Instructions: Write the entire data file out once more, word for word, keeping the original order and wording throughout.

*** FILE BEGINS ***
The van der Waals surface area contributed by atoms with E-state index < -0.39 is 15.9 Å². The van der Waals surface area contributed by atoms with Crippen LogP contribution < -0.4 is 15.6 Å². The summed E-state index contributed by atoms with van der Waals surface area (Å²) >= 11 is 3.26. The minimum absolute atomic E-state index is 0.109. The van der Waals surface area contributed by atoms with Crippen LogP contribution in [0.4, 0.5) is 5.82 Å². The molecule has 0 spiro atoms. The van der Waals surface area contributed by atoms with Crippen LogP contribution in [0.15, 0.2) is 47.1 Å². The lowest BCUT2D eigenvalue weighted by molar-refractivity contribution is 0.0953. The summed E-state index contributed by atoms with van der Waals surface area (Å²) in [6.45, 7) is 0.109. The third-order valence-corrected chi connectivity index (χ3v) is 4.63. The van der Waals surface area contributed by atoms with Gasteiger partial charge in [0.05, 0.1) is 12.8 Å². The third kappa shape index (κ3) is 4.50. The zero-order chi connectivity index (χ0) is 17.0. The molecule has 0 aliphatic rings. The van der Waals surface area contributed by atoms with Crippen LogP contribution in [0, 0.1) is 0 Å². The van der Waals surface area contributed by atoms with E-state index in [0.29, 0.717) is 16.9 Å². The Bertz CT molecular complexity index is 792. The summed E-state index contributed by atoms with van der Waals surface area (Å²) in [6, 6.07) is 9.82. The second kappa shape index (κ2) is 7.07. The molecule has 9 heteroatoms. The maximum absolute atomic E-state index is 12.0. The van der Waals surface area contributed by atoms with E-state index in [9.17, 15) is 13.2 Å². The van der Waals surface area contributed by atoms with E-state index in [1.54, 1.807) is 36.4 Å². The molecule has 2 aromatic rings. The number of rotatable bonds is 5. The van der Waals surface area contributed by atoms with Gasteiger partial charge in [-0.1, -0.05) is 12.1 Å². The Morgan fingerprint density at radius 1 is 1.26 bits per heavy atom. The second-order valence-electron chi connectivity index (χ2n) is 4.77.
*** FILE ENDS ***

The van der Waals surface area contributed by atoms with E-state index < -0.39 is 15.9 Å². The van der Waals surface area contributed by atoms with Crippen LogP contribution < -0.4 is 15.6 Å². The summed E-state index contributed by atoms with van der Waals surface area (Å²) >= 11 is 3.26. The minimum absolute atomic E-state index is 0.109. The van der Waals surface area contributed by atoms with Crippen LogP contribution in [0.4, 0.5) is 5.82 Å². The molecule has 0 spiro atoms. The van der Waals surface area contributed by atoms with Crippen LogP contribution in [0.15, 0.2) is 47.1 Å². The lowest BCUT2D eigenvalue weighted by molar-refractivity contribution is 0.0953. The summed E-state index contributed by atoms with van der Waals surface area (Å²) in [6.45, 7) is 0.109. The third-order valence-corrected chi connectivity index (χ3v) is 4.63. The van der Waals surface area contributed by atoms with Gasteiger partial charge in [0.05, 0.1) is 12.8 Å². The third kappa shape index (κ3) is 4.50. The zero-order chi connectivity index (χ0) is 17.0. The molecule has 0 aliphatic rings. The van der Waals surface area contributed by atoms with Crippen LogP contribution in [0, 0.1) is 0 Å². The van der Waals surface area contributed by atoms with E-state index in [0.29, 0.717) is 16.9 Å². The Bertz CT molecular complexity index is 792. The summed E-state index contributed by atoms with van der Waals surface area (Å²) in [6, 6.07) is 9.82. The second kappa shape index (κ2) is 7.07. The molecule has 9 heteroatoms. The maximum absolute atomic E-state index is 12.0. The van der Waals surface area contributed by atoms with E-state index in [9.17, 15) is 13.2 Å². The van der Waals surface area contributed by atoms with E-state index in [1.54, 1.807) is 36.4 Å². The molecule has 2 aromatic rings. The number of rotatable bonds is 5. The van der Waals surface area contributed by atoms with Gasteiger partial charge in [-0.1, -0.05) is 12.1 Å². The Morgan fingerprint density at radius 1 is 1.26 bits per heavy atom. The second-order valence-electron chi connectivity index (χ2n) is 4.77.